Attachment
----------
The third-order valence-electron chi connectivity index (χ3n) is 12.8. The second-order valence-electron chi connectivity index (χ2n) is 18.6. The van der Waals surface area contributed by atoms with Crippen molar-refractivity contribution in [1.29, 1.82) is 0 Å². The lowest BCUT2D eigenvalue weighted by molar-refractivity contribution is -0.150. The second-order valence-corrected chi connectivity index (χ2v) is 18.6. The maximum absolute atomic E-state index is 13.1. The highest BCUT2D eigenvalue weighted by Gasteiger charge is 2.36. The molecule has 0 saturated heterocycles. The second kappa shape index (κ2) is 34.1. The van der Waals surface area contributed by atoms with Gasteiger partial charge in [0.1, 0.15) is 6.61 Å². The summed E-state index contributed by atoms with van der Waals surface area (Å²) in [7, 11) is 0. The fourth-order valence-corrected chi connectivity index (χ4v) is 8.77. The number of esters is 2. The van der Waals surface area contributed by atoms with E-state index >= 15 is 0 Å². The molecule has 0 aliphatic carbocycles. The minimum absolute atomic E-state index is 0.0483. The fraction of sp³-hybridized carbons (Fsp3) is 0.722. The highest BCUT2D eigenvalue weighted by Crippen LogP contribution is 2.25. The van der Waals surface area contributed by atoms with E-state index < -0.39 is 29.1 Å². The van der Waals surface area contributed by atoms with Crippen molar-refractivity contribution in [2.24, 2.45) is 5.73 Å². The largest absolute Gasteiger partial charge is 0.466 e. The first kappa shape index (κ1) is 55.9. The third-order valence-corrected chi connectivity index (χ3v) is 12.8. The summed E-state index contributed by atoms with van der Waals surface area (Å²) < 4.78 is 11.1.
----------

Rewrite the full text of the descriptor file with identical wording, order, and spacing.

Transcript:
The third-order valence-electron chi connectivity index (χ3n) is 12.8. The second-order valence-electron chi connectivity index (χ2n) is 18.6. The van der Waals surface area contributed by atoms with Crippen molar-refractivity contribution in [1.29, 1.82) is 0 Å². The lowest BCUT2D eigenvalue weighted by molar-refractivity contribution is -0.150. The second-order valence-corrected chi connectivity index (χ2v) is 18.6. The maximum absolute atomic E-state index is 13.1. The highest BCUT2D eigenvalue weighted by Gasteiger charge is 2.36. The molecule has 0 saturated heterocycles. The second kappa shape index (κ2) is 34.1. The van der Waals surface area contributed by atoms with Gasteiger partial charge in [0.1, 0.15) is 6.61 Å². The summed E-state index contributed by atoms with van der Waals surface area (Å²) in [7, 11) is 0. The fourth-order valence-corrected chi connectivity index (χ4v) is 8.77. The number of esters is 2. The van der Waals surface area contributed by atoms with E-state index >= 15 is 0 Å². The molecule has 0 aliphatic carbocycles. The minimum absolute atomic E-state index is 0.0483. The fraction of sp³-hybridized carbons (Fsp3) is 0.722. The highest BCUT2D eigenvalue weighted by Crippen LogP contribution is 2.25. The van der Waals surface area contributed by atoms with E-state index < -0.39 is 29.1 Å². The van der Waals surface area contributed by atoms with Crippen molar-refractivity contribution in [2.24, 2.45) is 5.73 Å². The largest absolute Gasteiger partial charge is 0.466 e. The first kappa shape index (κ1) is 55.9. The third-order valence-corrected chi connectivity index (χ3v) is 12.8. The summed E-state index contributed by atoms with van der Waals surface area (Å²) < 4.78 is 11.1.